Up until 50 years ago most dried pasta in the market place was produced the old fashioned way. It was extruded through a bronze die and dried at low temperatures over a 24-48 hour period. Presently, major manufactures are using Teflon dies to extrude their pastas and they are drying their pasta in ultra high temperature ovens for 1-2 hours, saving money, time and labour.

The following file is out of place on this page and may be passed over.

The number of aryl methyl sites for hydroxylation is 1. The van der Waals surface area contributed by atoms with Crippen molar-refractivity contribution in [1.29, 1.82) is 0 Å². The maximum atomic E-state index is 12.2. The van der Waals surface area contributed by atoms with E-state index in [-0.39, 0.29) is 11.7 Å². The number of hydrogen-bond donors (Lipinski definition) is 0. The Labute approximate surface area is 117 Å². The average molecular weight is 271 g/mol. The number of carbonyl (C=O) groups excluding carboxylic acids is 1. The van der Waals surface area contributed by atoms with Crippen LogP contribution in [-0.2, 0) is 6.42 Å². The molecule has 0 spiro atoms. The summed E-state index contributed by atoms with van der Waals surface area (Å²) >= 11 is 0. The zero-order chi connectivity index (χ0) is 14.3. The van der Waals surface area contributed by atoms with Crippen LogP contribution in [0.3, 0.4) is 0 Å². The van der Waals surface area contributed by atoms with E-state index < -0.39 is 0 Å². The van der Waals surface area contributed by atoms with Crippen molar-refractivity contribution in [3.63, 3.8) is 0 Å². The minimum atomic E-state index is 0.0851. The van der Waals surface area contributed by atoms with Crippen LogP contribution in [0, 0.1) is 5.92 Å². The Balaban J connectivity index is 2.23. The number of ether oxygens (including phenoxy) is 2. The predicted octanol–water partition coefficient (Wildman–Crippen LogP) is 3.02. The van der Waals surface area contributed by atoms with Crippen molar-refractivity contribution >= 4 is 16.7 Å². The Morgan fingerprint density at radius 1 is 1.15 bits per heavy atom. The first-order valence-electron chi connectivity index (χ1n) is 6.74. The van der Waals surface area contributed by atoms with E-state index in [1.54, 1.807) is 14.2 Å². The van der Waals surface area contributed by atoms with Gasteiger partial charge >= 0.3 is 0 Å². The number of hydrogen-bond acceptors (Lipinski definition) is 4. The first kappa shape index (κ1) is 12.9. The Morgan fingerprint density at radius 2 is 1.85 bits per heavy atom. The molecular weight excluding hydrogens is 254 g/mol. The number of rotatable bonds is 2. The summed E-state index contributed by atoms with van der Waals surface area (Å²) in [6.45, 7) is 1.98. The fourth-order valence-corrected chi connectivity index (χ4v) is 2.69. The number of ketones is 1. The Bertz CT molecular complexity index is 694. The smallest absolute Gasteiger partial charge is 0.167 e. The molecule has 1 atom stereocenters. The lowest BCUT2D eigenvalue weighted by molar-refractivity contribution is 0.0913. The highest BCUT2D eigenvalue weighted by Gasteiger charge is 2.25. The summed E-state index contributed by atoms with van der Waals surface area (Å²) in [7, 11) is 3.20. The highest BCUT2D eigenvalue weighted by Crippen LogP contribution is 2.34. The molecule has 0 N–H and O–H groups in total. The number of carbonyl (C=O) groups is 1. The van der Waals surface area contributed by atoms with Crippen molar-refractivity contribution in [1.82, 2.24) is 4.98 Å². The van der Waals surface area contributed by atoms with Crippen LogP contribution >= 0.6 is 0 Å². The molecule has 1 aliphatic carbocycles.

The problem is that the excellent nutritional content of wheat is denatured by the ultra high temperatures of the drying process as the glutens are converted into a hard plastic state. Great for long-term storage or shelf life but terrible for nutritional content and digestibility.
Mass manufactured pasta will produce a large, stiff and flavourless core when cooked al dente but does not offer the textural, creamy layers and flavour that a good, traditional pasta should have.